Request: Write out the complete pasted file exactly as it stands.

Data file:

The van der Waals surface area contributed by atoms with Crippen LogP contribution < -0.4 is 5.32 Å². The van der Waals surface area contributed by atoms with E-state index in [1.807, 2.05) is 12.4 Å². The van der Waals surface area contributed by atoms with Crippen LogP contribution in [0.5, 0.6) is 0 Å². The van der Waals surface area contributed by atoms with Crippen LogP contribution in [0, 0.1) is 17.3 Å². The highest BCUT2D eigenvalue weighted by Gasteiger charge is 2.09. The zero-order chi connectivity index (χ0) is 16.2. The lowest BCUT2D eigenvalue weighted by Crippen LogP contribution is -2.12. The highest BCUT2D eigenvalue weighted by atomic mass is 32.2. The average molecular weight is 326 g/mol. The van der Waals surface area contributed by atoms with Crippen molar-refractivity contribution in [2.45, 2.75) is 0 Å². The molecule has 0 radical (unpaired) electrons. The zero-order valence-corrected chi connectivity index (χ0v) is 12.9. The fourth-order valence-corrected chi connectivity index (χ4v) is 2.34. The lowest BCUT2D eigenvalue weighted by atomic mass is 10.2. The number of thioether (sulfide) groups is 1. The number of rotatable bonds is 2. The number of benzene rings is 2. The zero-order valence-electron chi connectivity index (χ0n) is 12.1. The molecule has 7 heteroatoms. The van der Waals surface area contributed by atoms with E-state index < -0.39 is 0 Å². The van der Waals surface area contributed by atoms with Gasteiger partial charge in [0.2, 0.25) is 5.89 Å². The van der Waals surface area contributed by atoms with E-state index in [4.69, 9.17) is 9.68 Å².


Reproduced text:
The van der Waals surface area contributed by atoms with Crippen LogP contribution < -0.4 is 5.32 Å². The van der Waals surface area contributed by atoms with E-state index in [1.807, 2.05) is 12.4 Å². The van der Waals surface area contributed by atoms with Crippen LogP contribution in [0.5, 0.6) is 0 Å². The van der Waals surface area contributed by atoms with Crippen LogP contribution in [0, 0.1) is 17.3 Å². The highest BCUT2D eigenvalue weighted by Gasteiger charge is 2.09. The zero-order chi connectivity index (χ0) is 16.2. The lowest BCUT2D eigenvalue weighted by Crippen LogP contribution is -2.12. The highest BCUT2D eigenvalue weighted by atomic mass is 32.2. The average molecular weight is 326 g/mol. The van der Waals surface area contributed by atoms with Crippen molar-refractivity contribution in [2.45, 2.75) is 0 Å². The molecule has 0 radical (unpaired) electrons. The zero-order valence-corrected chi connectivity index (χ0v) is 12.9. The fourth-order valence-corrected chi connectivity index (χ4v) is 2.34. The lowest BCUT2D eigenvalue weighted by atomic mass is 10.2. The number of thioether (sulfide) groups is 1. The number of rotatable bonds is 2. The number of benzene rings is 2. The zero-order valence-electron chi connectivity index (χ0n) is 12.1. The molecule has 7 heteroatoms. The van der Waals surface area contributed by atoms with E-state index < -0.39 is 0 Å². The van der Waals surface area contributed by atoms with Gasteiger partial charge in [0.2, 0.25) is 5.89 Å². The van der Waals surface area contributed by atoms with E-state index in [4.69, 9.17) is 9.68 Å².